Friday, 24 of November of 2017

Category » Reg Saner

Reg Saner – How the Laws of Physics Love Chocolate

Rocky Mountains


Full Moon TentThis dumbbell bee must be working
the half-dozen highest buttercups on earth.
Low alpine sun, bright enough to hurt.
Under my feet a 7-acre snowbank gargles
like gangster summer, riddled with kitchen taps.
Folding the map to a hat I squint under its brim
at the bee that can’t get enough.
Corollas needlepoint moss. Way above
timberline and the tundra still corny
with blossom. Each cliff face, the same
machine of prey, able to wipe my brains
on its next stone. I come because
the useless is pure Greek.
At the back of each columbine’s head,
a consort of blue trombones.


The typical sublime of these glacial valleys!
Their sky a bag of snakes, their wind
the usual life of crime. Terrain
Reg Saner Rocksas if gravity always won. This depth
sensed under my boots–not all
snow’s an orchard flowing south.
A crater lake the map finds
too small for a name, ice-banked
800 feet down. Clear edges darkened
to bottled dye toward the center.
My first longest throws won’t reach,
then the splashed rock–waffling under water
blue-green as Engleman spruce.
A climber fallen and slowly turning
in this bad dream, beautiful
beyond my knowing how, its slash of bubble
threading the inner ear.


Holding hands with a driven bee,
surveying granite weather. Due east,
racks of cumulus scud the plains
like garlands of hot cream. Day sets.
Distant strip-farms of wheat
go blood ripe, then one dusk bruise.
The miles of braided stream, Jasper Creek
panicked half a degree from ice.
A country saves what’s worthless for last.
Climbing down to the tent, twilight
should be enough. The wildflower stars.
These priceless leavings we now
call wilderness.


Sunset over brute force. Yes,
“War is the father of all”; and “Everything
moves through everything else.”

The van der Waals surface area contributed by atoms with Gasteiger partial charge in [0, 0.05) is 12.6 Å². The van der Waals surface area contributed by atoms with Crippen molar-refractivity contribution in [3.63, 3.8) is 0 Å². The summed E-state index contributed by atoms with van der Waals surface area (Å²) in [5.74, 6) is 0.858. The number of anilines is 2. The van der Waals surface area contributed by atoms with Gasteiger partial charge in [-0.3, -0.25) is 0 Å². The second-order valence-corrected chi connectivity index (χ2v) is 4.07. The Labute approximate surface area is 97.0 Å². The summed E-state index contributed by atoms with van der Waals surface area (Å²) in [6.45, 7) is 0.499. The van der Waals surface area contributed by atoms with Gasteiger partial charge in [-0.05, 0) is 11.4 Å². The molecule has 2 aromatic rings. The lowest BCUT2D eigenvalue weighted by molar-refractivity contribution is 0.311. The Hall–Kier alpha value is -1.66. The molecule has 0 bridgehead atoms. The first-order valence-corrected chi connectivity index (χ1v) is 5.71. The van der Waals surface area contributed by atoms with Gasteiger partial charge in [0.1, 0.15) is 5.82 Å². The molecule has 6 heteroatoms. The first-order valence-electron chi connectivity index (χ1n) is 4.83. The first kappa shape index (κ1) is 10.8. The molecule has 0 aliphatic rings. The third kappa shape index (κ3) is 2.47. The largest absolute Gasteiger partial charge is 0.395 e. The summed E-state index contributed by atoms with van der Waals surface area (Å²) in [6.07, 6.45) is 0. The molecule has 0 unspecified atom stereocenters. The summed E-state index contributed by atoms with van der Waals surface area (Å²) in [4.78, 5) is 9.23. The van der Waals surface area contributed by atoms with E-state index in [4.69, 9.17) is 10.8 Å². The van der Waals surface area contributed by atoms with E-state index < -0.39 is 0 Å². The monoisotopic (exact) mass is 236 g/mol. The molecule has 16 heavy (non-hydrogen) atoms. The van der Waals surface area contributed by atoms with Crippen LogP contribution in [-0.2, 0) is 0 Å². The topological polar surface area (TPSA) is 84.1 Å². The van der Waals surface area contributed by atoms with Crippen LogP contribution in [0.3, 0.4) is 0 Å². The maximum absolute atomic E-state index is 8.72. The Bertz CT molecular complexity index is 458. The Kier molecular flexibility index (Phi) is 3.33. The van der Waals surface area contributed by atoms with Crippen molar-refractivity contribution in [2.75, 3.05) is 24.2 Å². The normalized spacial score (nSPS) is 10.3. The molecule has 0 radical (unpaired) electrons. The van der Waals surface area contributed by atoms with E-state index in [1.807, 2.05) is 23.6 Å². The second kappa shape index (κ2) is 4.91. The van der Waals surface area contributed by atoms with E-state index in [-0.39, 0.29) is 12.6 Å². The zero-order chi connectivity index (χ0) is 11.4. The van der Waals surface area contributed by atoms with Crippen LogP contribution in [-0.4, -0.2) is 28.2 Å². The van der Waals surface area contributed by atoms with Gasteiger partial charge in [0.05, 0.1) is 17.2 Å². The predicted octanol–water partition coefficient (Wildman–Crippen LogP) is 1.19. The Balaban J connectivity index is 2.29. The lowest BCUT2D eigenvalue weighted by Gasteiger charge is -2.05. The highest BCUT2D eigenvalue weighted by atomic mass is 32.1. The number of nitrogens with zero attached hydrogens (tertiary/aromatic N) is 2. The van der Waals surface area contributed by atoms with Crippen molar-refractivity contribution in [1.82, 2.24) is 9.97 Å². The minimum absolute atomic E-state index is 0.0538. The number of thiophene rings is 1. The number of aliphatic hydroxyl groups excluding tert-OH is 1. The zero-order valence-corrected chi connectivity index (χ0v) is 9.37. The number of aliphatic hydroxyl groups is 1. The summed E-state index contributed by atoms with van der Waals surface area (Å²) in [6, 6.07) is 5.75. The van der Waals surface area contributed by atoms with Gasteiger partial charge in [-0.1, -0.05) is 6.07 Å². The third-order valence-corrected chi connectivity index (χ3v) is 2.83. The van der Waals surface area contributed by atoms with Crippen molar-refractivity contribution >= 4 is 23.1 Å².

At last, Heraclitus, we two are alone.
“That simply amazing rock on which you sat–
admit it was this rock.” After 25
hundred years I know Heraclitus
is not even dust. And that he agrees.
Together we praise
the intelligence of fire, staring out
into every distance there is.

–Reg Saner

Reg Saner interview

Click here to listen to these speakers

Reg Saner – For Six Navaho Smoke Jumpers: Monument Forest

This poem is from his book, Climbing Into the Roots.  A couple reviews of this book precede the poem:

“Saner’s is not an easy optimism, it’s a courage that comes from facing up to grief and loss, from stepping out of the self and acknowledging the otherness of the world.” –Susan Wood, Houston Chronicle

“Clear images that demonstrate man’s unseverable link to nature . . . as an informing presence, and end in itself rather than a consolation prize. Saner’s verse has the clarity and crispness of that theme.” –Booklist

As Read by DeaneTR

Around its small lake
the field chokes
where six black-haired men stare
at the emotional problems of fire.
It circles their last rock,
which is nothing but water.

Near them
the branches slobber
and weep as their clothes
begin to steam like boughs,
while high over fir
and lodge-pole the last of the magpies
flying hard against updraft
can do nothing about it.

Tree after tree bursts
into harvest,
and the wide eyes of the men
understand.  In this thick breath
of nails, they wear skins
already captive. Their teeth
will become black
as early rings of stones
in caves.

With the next gust
their body hair will curl,
then flash in tongues
teaching them all there is to learn
about seasons.  As the forest cools
they will blow like autumn
across America.


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